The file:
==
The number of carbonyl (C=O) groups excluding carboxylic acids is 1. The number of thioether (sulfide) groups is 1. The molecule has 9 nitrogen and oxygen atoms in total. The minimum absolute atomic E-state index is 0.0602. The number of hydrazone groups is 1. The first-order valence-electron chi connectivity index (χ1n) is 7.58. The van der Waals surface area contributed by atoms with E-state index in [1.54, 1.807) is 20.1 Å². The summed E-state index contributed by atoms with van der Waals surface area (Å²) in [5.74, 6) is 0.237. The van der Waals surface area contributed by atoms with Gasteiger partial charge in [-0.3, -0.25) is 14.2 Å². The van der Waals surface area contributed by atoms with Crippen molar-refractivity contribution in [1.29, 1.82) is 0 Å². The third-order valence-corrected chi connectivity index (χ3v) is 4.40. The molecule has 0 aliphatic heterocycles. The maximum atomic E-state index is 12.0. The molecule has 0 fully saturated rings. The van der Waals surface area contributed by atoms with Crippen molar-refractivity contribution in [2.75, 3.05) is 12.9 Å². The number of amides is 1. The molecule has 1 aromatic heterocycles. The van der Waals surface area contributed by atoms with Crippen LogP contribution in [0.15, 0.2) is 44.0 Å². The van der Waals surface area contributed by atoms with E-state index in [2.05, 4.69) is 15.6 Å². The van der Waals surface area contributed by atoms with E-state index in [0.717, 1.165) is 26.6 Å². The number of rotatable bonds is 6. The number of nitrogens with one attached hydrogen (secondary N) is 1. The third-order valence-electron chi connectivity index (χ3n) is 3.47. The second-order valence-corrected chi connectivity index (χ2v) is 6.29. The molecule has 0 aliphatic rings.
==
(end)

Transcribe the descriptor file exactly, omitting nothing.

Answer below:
The number of carbonyl (C=O) groups excluding carboxylic acids is 1. The number of thioether (sulfide) groups is 1. The molecule has 9 nitrogen and oxygen atoms in total. The minimum absolute atomic E-state index is 0.0602. The number of hydrazone groups is 1. The first-order valence-electron chi connectivity index (χ1n) is 7.58. The van der Waals surface area contributed by atoms with E-state index in [1.54, 1.807) is 20.1 Å². The summed E-state index contributed by atoms with van der Waals surface area (Å²) in [5.74, 6) is 0.237. The van der Waals surface area contributed by atoms with Gasteiger partial charge in [-0.3, -0.25) is 14.2 Å². The van der Waals surface area contributed by atoms with Crippen molar-refractivity contribution in [1.29, 1.82) is 0 Å². The third-order valence-corrected chi connectivity index (χ3v) is 4.40. The molecule has 0 aliphatic heterocycles. The maximum atomic E-state index is 12.0. The molecule has 0 fully saturated rings. The van der Waals surface area contributed by atoms with Crippen molar-refractivity contribution in [2.75, 3.05) is 12.9 Å². The number of amides is 1. The molecule has 1 aromatic heterocycles. The van der Waals surface area contributed by atoms with Crippen LogP contribution in [0.15, 0.2) is 44.0 Å². The van der Waals surface area contributed by atoms with E-state index in [2.05, 4.69) is 15.6 Å². The van der Waals surface area contributed by atoms with E-state index in [0.717, 1.165) is 26.6 Å². The number of rotatable bonds is 6. The number of nitrogens with one attached hydrogen (secondary N) is 1. The third-order valence-electron chi connectivity index (χ3n) is 3.47. The second-order valence-corrected chi connectivity index (χ2v) is 6.29. The molecule has 0 aliphatic rings.